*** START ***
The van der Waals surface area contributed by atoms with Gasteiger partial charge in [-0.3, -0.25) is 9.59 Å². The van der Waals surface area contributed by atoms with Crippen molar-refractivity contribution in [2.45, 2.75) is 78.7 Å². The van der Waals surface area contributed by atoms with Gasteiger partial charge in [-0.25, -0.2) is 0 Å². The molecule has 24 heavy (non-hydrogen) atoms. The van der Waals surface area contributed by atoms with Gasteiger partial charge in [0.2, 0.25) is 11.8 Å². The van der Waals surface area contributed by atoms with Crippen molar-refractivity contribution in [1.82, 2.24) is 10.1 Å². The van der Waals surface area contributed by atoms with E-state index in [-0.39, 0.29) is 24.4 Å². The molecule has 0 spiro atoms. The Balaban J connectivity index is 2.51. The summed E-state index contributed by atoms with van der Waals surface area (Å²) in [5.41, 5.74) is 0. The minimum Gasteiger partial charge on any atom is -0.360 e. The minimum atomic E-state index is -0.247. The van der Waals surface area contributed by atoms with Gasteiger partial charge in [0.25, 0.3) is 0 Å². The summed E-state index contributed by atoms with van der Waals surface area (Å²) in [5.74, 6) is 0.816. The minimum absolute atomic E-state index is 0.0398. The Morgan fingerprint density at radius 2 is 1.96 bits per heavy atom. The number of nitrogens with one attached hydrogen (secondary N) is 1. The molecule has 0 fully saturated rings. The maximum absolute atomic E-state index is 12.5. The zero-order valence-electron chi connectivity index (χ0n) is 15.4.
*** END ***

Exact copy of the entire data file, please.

The van der Waals surface area contributed by atoms with Gasteiger partial charge in [-0.3, -0.25) is 9.59 Å². The van der Waals surface area contributed by atoms with Crippen molar-refractivity contribution in [2.45, 2.75) is 78.7 Å². The van der Waals surface area contributed by atoms with Gasteiger partial charge in [-0.25, -0.2) is 0 Å². The molecule has 24 heavy (non-hydrogen) atoms. The van der Waals surface area contributed by atoms with Gasteiger partial charge in [0.2, 0.25) is 11.8 Å². The van der Waals surface area contributed by atoms with Crippen molar-refractivity contribution in [1.82, 2.24) is 10.1 Å². The van der Waals surface area contributed by atoms with E-state index in [-0.39, 0.29) is 24.4 Å². The molecule has 0 spiro atoms. The Balaban J connectivity index is 2.51. The summed E-state index contributed by atoms with van der Waals surface area (Å²) in [5.41, 5.74) is 0. The minimum Gasteiger partial charge on any atom is -0.360 e. The minimum atomic E-state index is -0.247. The van der Waals surface area contributed by atoms with Gasteiger partial charge in [0.25, 0.3) is 0 Å². The summed E-state index contributed by atoms with van der Waals surface area (Å²) in [5.74, 6) is 0.816. The minimum absolute atomic E-state index is 0.0398. The Morgan fingerprint density at radius 2 is 1.96 bits per heavy atom. The number of nitrogens with one attached hydrogen (secondary N) is 1. The molecule has 0 fully saturated rings. The maximum absolute atomic E-state index is 12.5. The zero-order valence-electron chi connectivity index (χ0n) is 15.4.